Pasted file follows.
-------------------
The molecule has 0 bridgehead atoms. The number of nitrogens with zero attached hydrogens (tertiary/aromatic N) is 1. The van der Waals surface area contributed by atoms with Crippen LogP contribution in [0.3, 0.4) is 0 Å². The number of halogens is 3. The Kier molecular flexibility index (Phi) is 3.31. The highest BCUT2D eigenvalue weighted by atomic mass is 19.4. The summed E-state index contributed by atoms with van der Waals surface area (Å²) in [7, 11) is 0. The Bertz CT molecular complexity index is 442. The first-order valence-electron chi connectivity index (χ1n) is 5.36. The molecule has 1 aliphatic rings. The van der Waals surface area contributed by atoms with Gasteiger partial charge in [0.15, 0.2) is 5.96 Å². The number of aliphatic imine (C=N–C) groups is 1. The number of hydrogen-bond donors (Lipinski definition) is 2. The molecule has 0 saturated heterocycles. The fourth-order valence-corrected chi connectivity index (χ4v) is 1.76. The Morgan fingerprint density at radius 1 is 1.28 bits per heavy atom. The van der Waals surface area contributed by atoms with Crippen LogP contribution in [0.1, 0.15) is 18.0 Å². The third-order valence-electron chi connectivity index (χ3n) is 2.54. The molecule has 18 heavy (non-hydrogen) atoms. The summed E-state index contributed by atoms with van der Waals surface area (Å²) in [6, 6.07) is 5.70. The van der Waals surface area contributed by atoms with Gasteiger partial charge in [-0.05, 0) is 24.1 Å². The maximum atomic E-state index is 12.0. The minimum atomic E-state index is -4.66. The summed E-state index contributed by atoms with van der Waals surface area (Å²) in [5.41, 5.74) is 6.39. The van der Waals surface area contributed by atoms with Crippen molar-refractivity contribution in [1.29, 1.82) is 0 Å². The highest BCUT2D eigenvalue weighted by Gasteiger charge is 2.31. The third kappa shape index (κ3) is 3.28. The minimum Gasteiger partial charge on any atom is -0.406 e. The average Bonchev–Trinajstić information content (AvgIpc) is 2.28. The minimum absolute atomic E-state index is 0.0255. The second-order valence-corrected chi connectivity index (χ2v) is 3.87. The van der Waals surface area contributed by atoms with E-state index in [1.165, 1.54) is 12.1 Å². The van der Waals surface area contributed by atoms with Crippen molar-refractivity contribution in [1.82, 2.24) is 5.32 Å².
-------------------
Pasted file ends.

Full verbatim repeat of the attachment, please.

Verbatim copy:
The molecule has 0 bridgehead atoms. The number of nitrogens with zero attached hydrogens (tertiary/aromatic N) is 1. The van der Waals surface area contributed by atoms with Crippen LogP contribution in [0.3, 0.4) is 0 Å². The number of halogens is 3. The Kier molecular flexibility index (Phi) is 3.31. The highest BCUT2D eigenvalue weighted by atomic mass is 19.4. The summed E-state index contributed by atoms with van der Waals surface area (Å²) in [7, 11) is 0. The Bertz CT molecular complexity index is 442. The first-order valence-electron chi connectivity index (χ1n) is 5.36. The molecule has 1 aliphatic rings. The van der Waals surface area contributed by atoms with Gasteiger partial charge in [0.15, 0.2) is 5.96 Å². The number of aliphatic imine (C=N–C) groups is 1. The number of hydrogen-bond donors (Lipinski definition) is 2. The molecule has 0 saturated heterocycles. The fourth-order valence-corrected chi connectivity index (χ4v) is 1.76. The Morgan fingerprint density at radius 1 is 1.28 bits per heavy atom. The van der Waals surface area contributed by atoms with Crippen LogP contribution in [0.1, 0.15) is 18.0 Å². The third-order valence-electron chi connectivity index (χ3n) is 2.54. The molecule has 18 heavy (non-hydrogen) atoms. The summed E-state index contributed by atoms with van der Waals surface area (Å²) in [6, 6.07) is 5.70. The van der Waals surface area contributed by atoms with Gasteiger partial charge in [-0.05, 0) is 24.1 Å². The maximum atomic E-state index is 12.0. The minimum atomic E-state index is -4.66. The summed E-state index contributed by atoms with van der Waals surface area (Å²) in [5.41, 5.74) is 6.39. The van der Waals surface area contributed by atoms with Crippen molar-refractivity contribution in [1.29, 1.82) is 0 Å². The highest BCUT2D eigenvalue weighted by Gasteiger charge is 2.31. The third kappa shape index (κ3) is 3.28. The minimum Gasteiger partial charge on any atom is -0.406 e. The average Bonchev–Trinajstić information content (AvgIpc) is 2.28. The minimum absolute atomic E-state index is 0.0255. The second-order valence-corrected chi connectivity index (χ2v) is 3.87. The van der Waals surface area contributed by atoms with E-state index in [1.165, 1.54) is 12.1 Å². The van der Waals surface area contributed by atoms with Crippen molar-refractivity contribution in [1.82, 2.24) is 5.32 Å².